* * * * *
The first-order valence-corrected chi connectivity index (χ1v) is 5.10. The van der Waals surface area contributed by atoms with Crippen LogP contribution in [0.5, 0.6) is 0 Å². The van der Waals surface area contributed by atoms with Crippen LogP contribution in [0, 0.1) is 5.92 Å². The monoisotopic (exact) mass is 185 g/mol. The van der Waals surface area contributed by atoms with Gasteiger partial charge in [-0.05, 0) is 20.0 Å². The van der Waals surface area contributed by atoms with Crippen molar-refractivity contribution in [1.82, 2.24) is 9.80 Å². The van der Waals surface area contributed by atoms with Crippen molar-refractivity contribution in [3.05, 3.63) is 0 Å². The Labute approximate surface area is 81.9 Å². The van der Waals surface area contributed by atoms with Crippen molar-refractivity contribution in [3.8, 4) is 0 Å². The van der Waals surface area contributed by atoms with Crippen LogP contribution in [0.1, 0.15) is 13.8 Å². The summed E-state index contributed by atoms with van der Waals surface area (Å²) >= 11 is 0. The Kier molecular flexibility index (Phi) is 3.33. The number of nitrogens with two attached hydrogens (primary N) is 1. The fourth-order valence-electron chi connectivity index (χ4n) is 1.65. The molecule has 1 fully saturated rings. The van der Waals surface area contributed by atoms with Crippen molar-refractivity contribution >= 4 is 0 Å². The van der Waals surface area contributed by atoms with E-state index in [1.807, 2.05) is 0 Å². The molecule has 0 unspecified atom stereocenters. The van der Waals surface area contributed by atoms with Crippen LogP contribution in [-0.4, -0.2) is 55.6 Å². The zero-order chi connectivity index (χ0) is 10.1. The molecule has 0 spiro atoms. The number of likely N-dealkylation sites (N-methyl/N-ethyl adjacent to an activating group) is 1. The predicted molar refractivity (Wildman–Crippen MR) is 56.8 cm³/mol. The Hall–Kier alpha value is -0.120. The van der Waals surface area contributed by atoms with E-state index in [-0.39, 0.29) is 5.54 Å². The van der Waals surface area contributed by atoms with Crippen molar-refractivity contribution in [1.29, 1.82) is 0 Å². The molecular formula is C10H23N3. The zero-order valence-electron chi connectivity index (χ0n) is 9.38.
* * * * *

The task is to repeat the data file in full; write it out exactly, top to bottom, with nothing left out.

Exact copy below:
The first-order valence-corrected chi connectivity index (χ1v) is 5.10. The van der Waals surface area contributed by atoms with Crippen LogP contribution in [0.5, 0.6) is 0 Å². The van der Waals surface area contributed by atoms with Crippen LogP contribution in [0, 0.1) is 5.92 Å². The monoisotopic (exact) mass is 185 g/mol. The van der Waals surface area contributed by atoms with Gasteiger partial charge in [-0.05, 0) is 20.0 Å². The van der Waals surface area contributed by atoms with Crippen molar-refractivity contribution in [1.82, 2.24) is 9.80 Å². The van der Waals surface area contributed by atoms with Crippen molar-refractivity contribution in [3.05, 3.63) is 0 Å². The Labute approximate surface area is 81.9 Å². The van der Waals surface area contributed by atoms with Crippen molar-refractivity contribution in [3.8, 4) is 0 Å². The van der Waals surface area contributed by atoms with Crippen LogP contribution in [0.1, 0.15) is 13.8 Å². The summed E-state index contributed by atoms with van der Waals surface area (Å²) >= 11 is 0. The Kier molecular flexibility index (Phi) is 3.33. The number of nitrogens with two attached hydrogens (primary N) is 1. The fourth-order valence-electron chi connectivity index (χ4n) is 1.65. The molecule has 1 fully saturated rings. The van der Waals surface area contributed by atoms with Crippen molar-refractivity contribution >= 4 is 0 Å². The van der Waals surface area contributed by atoms with E-state index in [1.807, 2.05) is 0 Å². The molecule has 0 unspecified atom stereocenters. The van der Waals surface area contributed by atoms with Crippen LogP contribution in [-0.4, -0.2) is 55.6 Å². The zero-order chi connectivity index (χ0) is 10.1. The molecule has 0 spiro atoms. The number of likely N-dealkylation sites (N-methyl/N-ethyl adjacent to an activating group) is 1. The predicted molar refractivity (Wildman–Crippen MR) is 56.8 cm³/mol. The Hall–Kier alpha value is -0.120. The van der Waals surface area contributed by atoms with E-state index in [-0.39, 0.29) is 5.54 Å². The van der Waals surface area contributed by atoms with Crippen molar-refractivity contribution in [1.29, 1.82) is 0 Å². The molecular formula is C10H23N3. The zero-order valence-electron chi connectivity index (χ0n) is 9.38.